Consumption of natural gas will surpass use of coal as the second-largest global energy source after oil, according to the company’s Outlook for Energy: A View to 2030, used to guide its investment decisions. Worldwide electricity consumption will rise more than 80 percent during the period, it said.
The estimate by the world’s largest publicly traded oil company is in line with a November forecast by the International Energy Agency, the Paris-based adviser to 28 nations. The IEA said energy demand will grow 36 percent from 2008 to 2035, with 93 percent of the gain coming from nations outside the Organization for Economic Cooperation and Development.
The outlook “clearly points to a growing demand for energy globally,” Exxon Mobil Chief Executive Officer Rex Tillerson said in a statement. “The forecasts also show a shift toward natural gas as businesses and governments look for reliable, affordable and cleaner ways to meet energy needs.”
Non-OECD countries will see overall demand grow by 70 percent in the 25 years to 2030, while improvements in energy efficiency will keep consumption flat in the industrialized nations, according to the Exxon Mobil report, which is issued annually. The IEA said that Chinese demand alone will rise 75 percent by 2035 compared with 2005 levels.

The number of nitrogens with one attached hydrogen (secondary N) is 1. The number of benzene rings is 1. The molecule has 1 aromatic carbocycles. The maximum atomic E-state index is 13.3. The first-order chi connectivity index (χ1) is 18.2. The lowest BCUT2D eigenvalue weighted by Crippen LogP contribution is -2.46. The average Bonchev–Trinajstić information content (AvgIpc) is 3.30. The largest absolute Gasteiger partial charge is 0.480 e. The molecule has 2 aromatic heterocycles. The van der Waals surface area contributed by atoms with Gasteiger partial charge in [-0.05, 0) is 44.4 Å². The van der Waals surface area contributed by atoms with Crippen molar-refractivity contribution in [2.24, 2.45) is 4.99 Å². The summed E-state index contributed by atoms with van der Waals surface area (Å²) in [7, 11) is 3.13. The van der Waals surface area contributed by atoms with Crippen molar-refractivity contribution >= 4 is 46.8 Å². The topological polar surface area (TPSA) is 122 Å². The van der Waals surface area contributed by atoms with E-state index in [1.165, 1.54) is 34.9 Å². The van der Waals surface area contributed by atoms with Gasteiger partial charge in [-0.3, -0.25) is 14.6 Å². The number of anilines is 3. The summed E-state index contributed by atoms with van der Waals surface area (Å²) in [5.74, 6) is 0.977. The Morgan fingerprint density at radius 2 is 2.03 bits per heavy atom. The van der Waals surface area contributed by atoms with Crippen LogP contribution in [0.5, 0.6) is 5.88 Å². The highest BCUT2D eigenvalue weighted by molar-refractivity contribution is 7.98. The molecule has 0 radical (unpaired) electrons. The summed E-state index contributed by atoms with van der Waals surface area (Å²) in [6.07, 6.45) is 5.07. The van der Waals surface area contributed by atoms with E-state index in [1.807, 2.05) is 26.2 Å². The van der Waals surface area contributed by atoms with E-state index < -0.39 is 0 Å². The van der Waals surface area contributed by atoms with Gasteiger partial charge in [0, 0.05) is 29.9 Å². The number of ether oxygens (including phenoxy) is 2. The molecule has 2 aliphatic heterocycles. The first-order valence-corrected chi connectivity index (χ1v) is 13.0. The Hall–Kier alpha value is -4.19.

Non-OECD demand for power will more than double as more people gain access to electricity, Exxon Mobil said. Demand for natural gas for power generation will jump around the world and increase sixfold in China, it said.
Global growth in energy consumption would be even higher without the projections that efficiency will improve, according to the Exxon Mobil report, which analyzes energy-use patterns in 100 countries.
The Irving, Texas-based company “will continue to invest in technology and innovation to develop new economic energy supplies to help meet this demand while looking for ways to reduce environmental impacts,” Tillerson said.
Daniel Yergin, chairman of IHS-Cambridge Energy Research Associates, said in September that global energy demand will climb 30 percent to 40 percent from 2010 to 2030, spurred by rising incomes in emerging markets and global economic growth. Yergin is the Pulitzer Prize-winning author of “The Prize,” a history of the oil industry.
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